"The president seems to believe that the end goal is the reduced number of troops in Afghanistan rather than the security situation in Afghanistan," said Rep. Mike Turner, R-OH, chairman of Strategic Forces subcommittee of the House Armed Services Committee, in an interview in his office yesterday with Situation Report. "Until he makes a case for how the troops that will be remaining will be used and how they can ensure a stable and secure Afghanistan, I think people will be skeptical," he said. "It also continues to weaken our ability to advocate to our allies that they should stay and they should make certain their troop levels are there while he’s taking steps backward."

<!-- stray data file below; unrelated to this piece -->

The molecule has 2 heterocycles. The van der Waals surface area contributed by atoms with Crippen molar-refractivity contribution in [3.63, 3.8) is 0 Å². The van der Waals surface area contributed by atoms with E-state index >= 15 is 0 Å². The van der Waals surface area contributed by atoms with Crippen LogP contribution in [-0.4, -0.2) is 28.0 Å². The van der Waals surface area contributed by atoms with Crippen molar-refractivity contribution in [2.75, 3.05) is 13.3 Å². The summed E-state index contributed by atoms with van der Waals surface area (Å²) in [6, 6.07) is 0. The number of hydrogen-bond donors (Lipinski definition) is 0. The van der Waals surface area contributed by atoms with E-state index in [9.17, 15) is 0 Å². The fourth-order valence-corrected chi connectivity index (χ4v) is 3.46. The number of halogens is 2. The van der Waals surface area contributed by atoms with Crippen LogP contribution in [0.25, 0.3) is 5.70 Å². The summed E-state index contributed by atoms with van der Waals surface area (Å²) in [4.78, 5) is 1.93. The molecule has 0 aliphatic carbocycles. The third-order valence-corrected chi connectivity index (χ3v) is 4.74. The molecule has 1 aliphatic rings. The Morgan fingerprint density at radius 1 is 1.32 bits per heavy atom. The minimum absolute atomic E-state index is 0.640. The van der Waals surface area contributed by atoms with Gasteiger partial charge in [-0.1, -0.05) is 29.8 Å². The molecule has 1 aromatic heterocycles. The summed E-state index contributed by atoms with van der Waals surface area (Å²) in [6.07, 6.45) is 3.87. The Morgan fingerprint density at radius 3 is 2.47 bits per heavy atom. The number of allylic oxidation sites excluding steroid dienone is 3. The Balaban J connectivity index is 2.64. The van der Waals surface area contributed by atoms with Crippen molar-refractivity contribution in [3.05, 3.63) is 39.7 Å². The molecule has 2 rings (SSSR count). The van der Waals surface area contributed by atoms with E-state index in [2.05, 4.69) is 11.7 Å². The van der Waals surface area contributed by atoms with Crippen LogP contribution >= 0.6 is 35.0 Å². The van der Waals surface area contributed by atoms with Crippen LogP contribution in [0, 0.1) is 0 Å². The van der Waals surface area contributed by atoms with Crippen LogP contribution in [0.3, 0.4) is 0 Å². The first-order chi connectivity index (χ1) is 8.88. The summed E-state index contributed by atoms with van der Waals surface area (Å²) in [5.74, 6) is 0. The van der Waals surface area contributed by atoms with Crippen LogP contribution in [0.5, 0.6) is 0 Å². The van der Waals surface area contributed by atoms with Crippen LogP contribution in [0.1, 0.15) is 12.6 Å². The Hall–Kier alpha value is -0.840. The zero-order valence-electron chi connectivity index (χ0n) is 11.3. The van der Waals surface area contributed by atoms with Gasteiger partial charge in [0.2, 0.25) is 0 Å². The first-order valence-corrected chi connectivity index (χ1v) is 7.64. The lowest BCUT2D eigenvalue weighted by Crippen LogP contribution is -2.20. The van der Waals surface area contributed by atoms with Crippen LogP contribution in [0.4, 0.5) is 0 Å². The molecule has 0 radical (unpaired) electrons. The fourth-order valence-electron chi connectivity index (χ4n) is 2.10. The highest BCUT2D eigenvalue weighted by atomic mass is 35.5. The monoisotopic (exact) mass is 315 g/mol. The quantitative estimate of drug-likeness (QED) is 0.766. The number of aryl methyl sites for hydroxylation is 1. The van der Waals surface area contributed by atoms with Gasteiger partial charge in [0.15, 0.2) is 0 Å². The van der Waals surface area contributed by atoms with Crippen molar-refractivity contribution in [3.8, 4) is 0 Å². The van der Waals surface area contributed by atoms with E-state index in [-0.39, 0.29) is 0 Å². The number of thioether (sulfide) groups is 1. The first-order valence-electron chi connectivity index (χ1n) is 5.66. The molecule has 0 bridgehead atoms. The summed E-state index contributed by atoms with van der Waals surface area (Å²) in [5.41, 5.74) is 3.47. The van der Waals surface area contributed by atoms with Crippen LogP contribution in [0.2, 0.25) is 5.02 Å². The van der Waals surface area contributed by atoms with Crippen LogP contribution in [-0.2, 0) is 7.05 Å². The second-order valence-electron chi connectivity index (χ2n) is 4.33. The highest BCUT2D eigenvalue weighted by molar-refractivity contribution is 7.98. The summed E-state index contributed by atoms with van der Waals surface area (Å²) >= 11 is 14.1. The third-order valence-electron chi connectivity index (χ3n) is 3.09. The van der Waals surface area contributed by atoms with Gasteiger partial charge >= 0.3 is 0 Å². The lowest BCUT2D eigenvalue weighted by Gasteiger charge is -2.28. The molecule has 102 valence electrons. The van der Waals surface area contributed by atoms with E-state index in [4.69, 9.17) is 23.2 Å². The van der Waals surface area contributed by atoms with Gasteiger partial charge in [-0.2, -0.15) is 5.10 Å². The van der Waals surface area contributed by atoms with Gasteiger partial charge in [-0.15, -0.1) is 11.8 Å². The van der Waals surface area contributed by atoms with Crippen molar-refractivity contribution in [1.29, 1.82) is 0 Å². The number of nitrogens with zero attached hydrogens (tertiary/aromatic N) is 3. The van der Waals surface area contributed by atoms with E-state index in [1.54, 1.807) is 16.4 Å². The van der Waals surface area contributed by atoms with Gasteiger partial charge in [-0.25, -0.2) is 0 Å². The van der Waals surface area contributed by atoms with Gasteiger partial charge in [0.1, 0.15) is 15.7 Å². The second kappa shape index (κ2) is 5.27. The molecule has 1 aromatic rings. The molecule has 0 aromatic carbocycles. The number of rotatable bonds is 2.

A new poll shows 56 percent of Americans say they approve when asked this question: "Do you approve or disapprove of the United States conducting missile strikes from pilotless aircraft called drones to target extremists in countries such as Pakistan, Yemen and Somalia?" versus 26 percent who disapprove. Last summer, 55 percent said they approved, and 34 percent said they disapproved. Today, more are unsure.